Lobbyist legislation now before the House of Assembly
Tom Marshall, Minister of Justice and Attorney General, has introduced legislation in the House of Assembly that is designed to regulate the activity of lobbyists in Newfoundland and Labrador.
"Our government committed to develop strong, leading-edge legislation to regulate lobbyists in this province," said Minister Marshall. "We asked the people of the province for input and now we are ready to put forward legislation that will raise the bar for open and accountable government, which complements government�s accountability and transparency agenda. Citizens can and should have input into the public decision-making process, to make better, stronger public policy. This legislation will simply ensure that input takes place in a transparent manner."
The Department of Justice completed an extensive review of similar legislation in other jurisdictions and conducted stakeholder consultation on the basic principles proposed for the legislation in this province. A discussion paper outlining the issues was posted to the government Web site and hard copies were mailed to over 100 organizations likely to have interest in, and perspectives on, such legislation; government consultants, umbrella advocacy groups, academics and any others interested in public policy. Some 20 written briefs were submitted on the topic, providing valuable input into the legislative drafting process.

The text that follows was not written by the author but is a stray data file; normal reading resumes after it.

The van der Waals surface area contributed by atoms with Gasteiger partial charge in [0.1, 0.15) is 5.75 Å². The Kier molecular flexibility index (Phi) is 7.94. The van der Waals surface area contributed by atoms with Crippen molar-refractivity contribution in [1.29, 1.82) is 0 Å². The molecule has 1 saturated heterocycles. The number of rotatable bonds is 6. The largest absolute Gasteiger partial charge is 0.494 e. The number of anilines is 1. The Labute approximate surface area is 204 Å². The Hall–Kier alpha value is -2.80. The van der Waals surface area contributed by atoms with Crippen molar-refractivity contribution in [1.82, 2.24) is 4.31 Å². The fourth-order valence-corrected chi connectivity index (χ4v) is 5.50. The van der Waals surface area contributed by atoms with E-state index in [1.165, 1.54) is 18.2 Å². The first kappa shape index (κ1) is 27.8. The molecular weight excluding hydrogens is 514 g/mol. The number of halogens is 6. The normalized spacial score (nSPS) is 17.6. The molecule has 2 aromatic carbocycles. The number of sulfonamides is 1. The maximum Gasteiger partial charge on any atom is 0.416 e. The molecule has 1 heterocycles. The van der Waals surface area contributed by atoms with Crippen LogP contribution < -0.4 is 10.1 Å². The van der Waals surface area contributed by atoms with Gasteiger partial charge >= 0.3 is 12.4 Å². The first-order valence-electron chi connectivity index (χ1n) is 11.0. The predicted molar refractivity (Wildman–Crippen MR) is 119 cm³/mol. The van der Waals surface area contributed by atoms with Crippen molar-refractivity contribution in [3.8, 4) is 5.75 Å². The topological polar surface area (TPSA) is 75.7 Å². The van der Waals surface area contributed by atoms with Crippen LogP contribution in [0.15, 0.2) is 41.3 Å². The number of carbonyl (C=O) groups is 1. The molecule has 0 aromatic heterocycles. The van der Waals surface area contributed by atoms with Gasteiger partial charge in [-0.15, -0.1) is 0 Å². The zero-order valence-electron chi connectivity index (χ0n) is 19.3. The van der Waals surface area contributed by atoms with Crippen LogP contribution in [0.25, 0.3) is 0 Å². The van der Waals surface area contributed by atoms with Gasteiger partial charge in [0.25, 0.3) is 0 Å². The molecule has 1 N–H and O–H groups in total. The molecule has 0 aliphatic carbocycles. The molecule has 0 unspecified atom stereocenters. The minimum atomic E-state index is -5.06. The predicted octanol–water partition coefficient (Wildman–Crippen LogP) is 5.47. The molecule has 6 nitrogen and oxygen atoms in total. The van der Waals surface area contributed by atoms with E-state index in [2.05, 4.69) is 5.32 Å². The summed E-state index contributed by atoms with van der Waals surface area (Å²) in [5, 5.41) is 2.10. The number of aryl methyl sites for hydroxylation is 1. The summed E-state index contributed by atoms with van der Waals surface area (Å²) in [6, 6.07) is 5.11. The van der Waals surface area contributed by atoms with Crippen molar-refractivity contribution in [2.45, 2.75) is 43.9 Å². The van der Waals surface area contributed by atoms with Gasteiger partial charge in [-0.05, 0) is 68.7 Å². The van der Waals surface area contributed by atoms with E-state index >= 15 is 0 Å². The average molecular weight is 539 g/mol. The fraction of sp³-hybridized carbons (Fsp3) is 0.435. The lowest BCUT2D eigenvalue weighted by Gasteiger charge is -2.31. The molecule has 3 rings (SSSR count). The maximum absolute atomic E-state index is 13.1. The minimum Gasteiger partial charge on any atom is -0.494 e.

"What we heard again and again from those who responded to the discussion document," said the minister, "is that access to government decision-makers is essential. The people of this province want to continue to provide input and present opinions that inform policy and program decisions, as individuals and as members of stakeholder groups.
"Newfoundlanders and Labradorians also think that creating transparency around lobbying is a step in the right direction. If individuals or groups are working to influence government decisions, that information should be available to public office holders and to the public-at-large. After all, every one of us has a stake in how government collects and spends, what programs and services government provides, and the laws under which we live."
"There were cautions raised, also," said the minister. "Some respondents were concerned that the cost or administrative effort involved in registering might be too great for some organizations (primarily volunteer or not-for profit groups), and that this would prevent those groups from having access to government decision-makers. I can assure you that government has no intention of passing a law that creates financial barriers to government access. The purpose is to increase transparency around lobbying, not to limit it.
"The information and the perspectives we received during the consultation was very valuable in helping us ensure that our legislation not only leads the country, but fits our province."